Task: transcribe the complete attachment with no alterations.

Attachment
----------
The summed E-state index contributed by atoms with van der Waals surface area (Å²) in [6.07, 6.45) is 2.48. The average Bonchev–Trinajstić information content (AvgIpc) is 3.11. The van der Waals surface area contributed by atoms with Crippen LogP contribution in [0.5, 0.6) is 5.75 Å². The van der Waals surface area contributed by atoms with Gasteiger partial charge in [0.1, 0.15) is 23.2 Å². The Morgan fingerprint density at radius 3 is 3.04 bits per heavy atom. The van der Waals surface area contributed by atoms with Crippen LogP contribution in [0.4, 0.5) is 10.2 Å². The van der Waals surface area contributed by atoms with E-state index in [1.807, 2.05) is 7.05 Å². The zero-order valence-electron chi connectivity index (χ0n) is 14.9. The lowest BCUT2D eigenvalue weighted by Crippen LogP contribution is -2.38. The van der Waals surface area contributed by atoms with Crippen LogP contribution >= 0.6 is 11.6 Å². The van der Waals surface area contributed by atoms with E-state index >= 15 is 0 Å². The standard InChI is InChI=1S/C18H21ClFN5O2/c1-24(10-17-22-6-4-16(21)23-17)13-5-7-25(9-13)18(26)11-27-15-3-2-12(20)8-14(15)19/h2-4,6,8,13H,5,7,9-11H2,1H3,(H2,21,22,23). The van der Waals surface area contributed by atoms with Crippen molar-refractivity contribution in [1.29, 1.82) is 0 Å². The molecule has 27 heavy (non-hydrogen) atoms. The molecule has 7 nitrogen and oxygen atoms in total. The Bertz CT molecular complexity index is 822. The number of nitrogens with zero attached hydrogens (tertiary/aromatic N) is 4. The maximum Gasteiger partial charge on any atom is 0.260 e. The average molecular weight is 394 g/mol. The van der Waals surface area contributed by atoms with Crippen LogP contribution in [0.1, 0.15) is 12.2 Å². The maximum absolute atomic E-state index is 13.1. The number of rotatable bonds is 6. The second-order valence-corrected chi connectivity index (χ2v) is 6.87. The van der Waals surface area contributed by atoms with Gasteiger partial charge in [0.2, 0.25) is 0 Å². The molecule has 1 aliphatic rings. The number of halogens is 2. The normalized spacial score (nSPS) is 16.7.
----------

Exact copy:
The summed E-state index contributed by atoms with van der Waals surface area (Å²) in [6.07, 6.45) is 2.48. The average Bonchev–Trinajstić information content (AvgIpc) is 3.11. The van der Waals surface area contributed by atoms with Crippen LogP contribution in [0.5, 0.6) is 5.75 Å². The van der Waals surface area contributed by atoms with Gasteiger partial charge in [0.1, 0.15) is 23.2 Å². The Morgan fingerprint density at radius 3 is 3.04 bits per heavy atom. The van der Waals surface area contributed by atoms with Crippen LogP contribution in [0.4, 0.5) is 10.2 Å². The van der Waals surface area contributed by atoms with E-state index in [1.807, 2.05) is 7.05 Å². The zero-order valence-electron chi connectivity index (χ0n) is 14.9. The lowest BCUT2D eigenvalue weighted by Crippen LogP contribution is -2.38. The van der Waals surface area contributed by atoms with Crippen LogP contribution >= 0.6 is 11.6 Å². The van der Waals surface area contributed by atoms with E-state index >= 15 is 0 Å². The standard InChI is InChI=1S/C18H21ClFN5O2/c1-24(10-17-22-6-4-16(21)23-17)13-5-7-25(9-13)18(26)11-27-15-3-2-12(20)8-14(15)19/h2-4,6,8,13H,5,7,9-11H2,1H3,(H2,21,22,23). The van der Waals surface area contributed by atoms with Crippen molar-refractivity contribution in [1.29, 1.82) is 0 Å². The molecule has 27 heavy (non-hydrogen) atoms. The molecule has 7 nitrogen and oxygen atoms in total. The Bertz CT molecular complexity index is 822. The number of nitrogens with zero attached hydrogens (tertiary/aromatic N) is 4. The maximum Gasteiger partial charge on any atom is 0.260 e. The average molecular weight is 394 g/mol. The van der Waals surface area contributed by atoms with Crippen LogP contribution in [0.1, 0.15) is 12.2 Å². The maximum absolute atomic E-state index is 13.1. The number of rotatable bonds is 6. The second-order valence-corrected chi connectivity index (χ2v) is 6.87. The van der Waals surface area contributed by atoms with Gasteiger partial charge in [0.2, 0.25) is 0 Å². The molecule has 1 aliphatic rings. The number of halogens is 2. The normalized spacial score (nSPS) is 16.7.